Three Groundbreaking Arkansas Women who helped push America forward

March 30th, 2021 by

March is, of course, Women’s History Month, and here at Landers Toyota of Little Rock, we love celebrating the accomplishments and achievements of our state’s female pioneers. Seen below, check out brief biographies of three Arkansas-born women who helped create a better future for us all, leaving an indelible mark on not only Arkansas but our nation at the world.

U.S. Senator Hattie Wyatt Caraway: Did you know that Arkansas was the first state in the nation to send a woman to the U.S. Senate? It’s true. Hattie Wyatt Caraway, who was born in Northeast Arkansas, served in the U.S. Senate between 1931 and 1945. Sadly, Sen. Caraway’s tenure in the Senate began in tragedy, after her husband, U.S. Senator from Arkansas Thad Caraway, passed away while in office. Seeking to help Hattie Caraway mitigate her grief by carrying on her husband’s work for Arkansas in the U.S. Senate, she was nominated to finish out his term, and was later elected outright to two more terms, becoming the first ELECTED female U.S. Senator. She also was the first female senior Senator from any state, and the first woman to ever chair a Senate committee. She died in 1950, and is buried in Jonesboro. Fun Fact: she also became the first female Arkansan to appear on a U.S. Postage stamp in 2001.

Maya Angelou: Raised desperately poor in the tiny town of Stamps, Arkansas, poet, singer, actress and author Maya Angelo packed a lot of living into her life, including working as a cab driver at a time when the profession was almost entirely men, singing in nightclubs, starring in Hollywood films and, of course, writing the poetry, essays and memoirs through which she found her greatest and most lasting fame. Through the years, her written works won or were nominated for all the most prestigious prizes in literature, including the Pulitzer Prize and the National Book Award. Her best-known work, the semi-autobiographical novel “I Know Why The Caged Bird Sings,” was hailed by critics as an instant classic of American literature, and has since gone on to be included in the curriculum of schools across the nation. One of her most visible moments on the national stage was when Angelou read her long poem “On the Pulse of the Morning” at the inauguration of president Bill Clinton in 1993.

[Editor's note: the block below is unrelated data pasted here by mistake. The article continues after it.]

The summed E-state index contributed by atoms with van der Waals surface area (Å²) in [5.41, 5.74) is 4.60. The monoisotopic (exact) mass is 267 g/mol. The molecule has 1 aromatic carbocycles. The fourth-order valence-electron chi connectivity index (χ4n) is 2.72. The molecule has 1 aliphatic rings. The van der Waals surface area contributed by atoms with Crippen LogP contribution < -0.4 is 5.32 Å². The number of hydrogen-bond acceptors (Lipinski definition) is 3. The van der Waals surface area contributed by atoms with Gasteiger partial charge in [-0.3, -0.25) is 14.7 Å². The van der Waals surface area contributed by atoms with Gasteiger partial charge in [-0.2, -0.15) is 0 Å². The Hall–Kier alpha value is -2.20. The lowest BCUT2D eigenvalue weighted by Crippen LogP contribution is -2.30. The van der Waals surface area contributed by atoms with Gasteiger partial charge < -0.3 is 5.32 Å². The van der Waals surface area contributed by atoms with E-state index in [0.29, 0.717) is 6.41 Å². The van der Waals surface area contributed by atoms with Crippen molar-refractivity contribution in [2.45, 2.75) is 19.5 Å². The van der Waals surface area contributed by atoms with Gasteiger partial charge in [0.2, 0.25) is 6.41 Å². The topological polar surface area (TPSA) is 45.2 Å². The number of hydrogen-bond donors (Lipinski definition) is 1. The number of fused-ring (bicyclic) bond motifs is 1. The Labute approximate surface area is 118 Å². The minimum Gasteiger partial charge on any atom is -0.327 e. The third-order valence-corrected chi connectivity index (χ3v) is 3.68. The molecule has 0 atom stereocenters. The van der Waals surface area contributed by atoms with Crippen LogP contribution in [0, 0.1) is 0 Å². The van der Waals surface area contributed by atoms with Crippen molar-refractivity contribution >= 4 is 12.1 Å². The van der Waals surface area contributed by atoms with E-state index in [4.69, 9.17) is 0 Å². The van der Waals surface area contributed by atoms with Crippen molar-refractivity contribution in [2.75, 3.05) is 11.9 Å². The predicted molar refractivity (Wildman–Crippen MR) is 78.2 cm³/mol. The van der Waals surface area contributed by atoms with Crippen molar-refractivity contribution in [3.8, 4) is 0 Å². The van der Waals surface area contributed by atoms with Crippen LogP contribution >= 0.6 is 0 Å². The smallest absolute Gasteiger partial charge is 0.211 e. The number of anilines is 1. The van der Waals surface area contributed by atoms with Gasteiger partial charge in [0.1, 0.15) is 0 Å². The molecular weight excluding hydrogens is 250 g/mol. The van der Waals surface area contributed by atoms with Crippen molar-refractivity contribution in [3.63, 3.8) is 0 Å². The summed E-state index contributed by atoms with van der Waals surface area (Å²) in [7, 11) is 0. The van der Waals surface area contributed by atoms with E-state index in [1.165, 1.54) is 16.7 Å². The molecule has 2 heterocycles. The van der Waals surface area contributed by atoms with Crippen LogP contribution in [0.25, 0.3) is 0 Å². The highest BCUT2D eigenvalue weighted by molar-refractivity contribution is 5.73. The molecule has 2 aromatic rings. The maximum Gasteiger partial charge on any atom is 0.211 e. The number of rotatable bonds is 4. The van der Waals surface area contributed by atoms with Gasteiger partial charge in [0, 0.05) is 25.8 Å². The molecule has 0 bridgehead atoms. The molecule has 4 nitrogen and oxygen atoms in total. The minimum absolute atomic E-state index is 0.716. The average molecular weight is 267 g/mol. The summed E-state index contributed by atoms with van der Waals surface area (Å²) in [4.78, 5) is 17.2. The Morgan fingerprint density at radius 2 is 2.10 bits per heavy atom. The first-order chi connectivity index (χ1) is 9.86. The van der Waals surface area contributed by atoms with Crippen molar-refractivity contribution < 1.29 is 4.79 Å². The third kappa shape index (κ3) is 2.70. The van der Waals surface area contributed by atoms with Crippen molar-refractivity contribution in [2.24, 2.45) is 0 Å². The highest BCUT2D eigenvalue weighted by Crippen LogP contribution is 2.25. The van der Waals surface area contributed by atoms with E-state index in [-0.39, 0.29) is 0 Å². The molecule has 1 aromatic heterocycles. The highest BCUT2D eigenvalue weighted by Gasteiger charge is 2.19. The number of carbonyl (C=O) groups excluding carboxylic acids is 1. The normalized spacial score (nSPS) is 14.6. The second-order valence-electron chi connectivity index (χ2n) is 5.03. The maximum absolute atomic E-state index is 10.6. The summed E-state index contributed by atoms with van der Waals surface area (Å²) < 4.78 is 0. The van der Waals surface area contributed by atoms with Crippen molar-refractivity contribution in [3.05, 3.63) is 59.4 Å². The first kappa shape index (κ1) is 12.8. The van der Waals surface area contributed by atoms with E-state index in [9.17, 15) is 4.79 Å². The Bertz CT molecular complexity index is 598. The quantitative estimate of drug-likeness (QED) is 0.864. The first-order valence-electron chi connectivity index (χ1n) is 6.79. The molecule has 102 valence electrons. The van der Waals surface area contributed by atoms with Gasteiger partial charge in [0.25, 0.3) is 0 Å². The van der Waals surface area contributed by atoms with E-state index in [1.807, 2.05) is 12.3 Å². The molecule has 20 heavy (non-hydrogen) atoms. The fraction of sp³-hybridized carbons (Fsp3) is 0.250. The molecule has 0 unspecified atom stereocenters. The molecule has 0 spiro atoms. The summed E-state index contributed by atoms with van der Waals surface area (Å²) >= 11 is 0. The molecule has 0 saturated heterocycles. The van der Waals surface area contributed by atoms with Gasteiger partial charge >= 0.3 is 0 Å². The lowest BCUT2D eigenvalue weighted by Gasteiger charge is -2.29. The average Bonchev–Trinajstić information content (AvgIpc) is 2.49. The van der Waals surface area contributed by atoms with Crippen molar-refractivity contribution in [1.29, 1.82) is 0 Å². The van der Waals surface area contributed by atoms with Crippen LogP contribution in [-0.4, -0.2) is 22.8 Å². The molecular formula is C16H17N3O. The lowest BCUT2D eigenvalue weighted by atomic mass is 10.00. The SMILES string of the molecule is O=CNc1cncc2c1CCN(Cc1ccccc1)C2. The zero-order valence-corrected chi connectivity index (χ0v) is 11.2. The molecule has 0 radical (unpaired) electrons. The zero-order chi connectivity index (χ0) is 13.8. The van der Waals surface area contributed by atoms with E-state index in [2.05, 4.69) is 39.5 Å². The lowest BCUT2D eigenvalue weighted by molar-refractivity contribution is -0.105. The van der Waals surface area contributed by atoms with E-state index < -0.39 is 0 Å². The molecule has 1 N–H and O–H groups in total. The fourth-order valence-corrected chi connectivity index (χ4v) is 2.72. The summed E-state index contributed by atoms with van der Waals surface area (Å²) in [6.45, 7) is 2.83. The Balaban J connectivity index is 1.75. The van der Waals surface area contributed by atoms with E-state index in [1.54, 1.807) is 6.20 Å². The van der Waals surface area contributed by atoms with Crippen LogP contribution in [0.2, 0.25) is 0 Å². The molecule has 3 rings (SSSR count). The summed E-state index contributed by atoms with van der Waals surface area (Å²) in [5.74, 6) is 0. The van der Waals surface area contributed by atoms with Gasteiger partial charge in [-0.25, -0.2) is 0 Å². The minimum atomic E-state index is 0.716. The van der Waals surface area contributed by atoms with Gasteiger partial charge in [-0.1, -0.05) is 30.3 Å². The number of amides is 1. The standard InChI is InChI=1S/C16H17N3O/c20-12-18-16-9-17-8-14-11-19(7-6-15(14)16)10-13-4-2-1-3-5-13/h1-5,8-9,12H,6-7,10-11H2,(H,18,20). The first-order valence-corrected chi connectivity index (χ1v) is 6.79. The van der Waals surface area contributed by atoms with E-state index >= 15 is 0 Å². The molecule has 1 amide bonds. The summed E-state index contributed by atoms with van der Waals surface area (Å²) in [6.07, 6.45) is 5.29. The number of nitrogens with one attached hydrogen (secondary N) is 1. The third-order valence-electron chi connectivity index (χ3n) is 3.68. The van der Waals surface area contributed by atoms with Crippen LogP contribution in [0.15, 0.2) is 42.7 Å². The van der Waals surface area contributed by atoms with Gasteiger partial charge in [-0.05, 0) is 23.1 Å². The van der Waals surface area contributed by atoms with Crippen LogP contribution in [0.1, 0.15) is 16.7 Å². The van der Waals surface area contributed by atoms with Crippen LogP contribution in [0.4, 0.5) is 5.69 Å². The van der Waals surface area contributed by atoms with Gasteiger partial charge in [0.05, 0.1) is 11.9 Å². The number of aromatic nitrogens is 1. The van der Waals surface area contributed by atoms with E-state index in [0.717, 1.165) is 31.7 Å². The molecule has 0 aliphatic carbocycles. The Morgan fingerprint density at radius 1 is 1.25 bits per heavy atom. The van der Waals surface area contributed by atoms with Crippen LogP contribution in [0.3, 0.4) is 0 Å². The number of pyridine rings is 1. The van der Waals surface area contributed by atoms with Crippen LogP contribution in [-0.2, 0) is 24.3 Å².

Mary Steenburgen: There are a handful of Arkansas actors who have gone to Hollywood and made it big, but few have achieved the stature of Academy Award winner Mary Steenburgen. Born in Newport in Northeast Arkansas, Steenburgen was raised in North Little Rock. After studying her craft and appearing in many stageplays, Steenburgen made her big-screen debut with a coveted starring role in the 1978 film “Goin’ South,” directed by Jack Nicholson. From there, her career has been packed with challenging, big-budget roles, from independent films to summer blockbusters. Included in Steenburgen’s filmography are a host of still well-respected films, including “Parenthood,” “Step Brothers, “Philadelphia,” “What’s eating Gilbert Grape,” “Ragtime,” “The Butcher’s Wife,” “Back to the Future 3” and others. In 1981, Steenburgen won a Best Supporting Actress Oscar for her turn in “Melvin and Howard.” Married to TV legend Ted Danson, Steenburgen and Danson are sometimes seen in Little Rock, where they own a residence.

We’re proud of the accomplishments of these uniquely successful women from Arkansas, just as we’re proud of ever Arkansan who finds a way to excel in their field. As the old saying goes: Showing up is the most important part of any pursuit. If you want to arrive in style in a quality Toyota vehicle, come see us today for a test drive, or check out our full selection of Toyota vehicles at our website right now.

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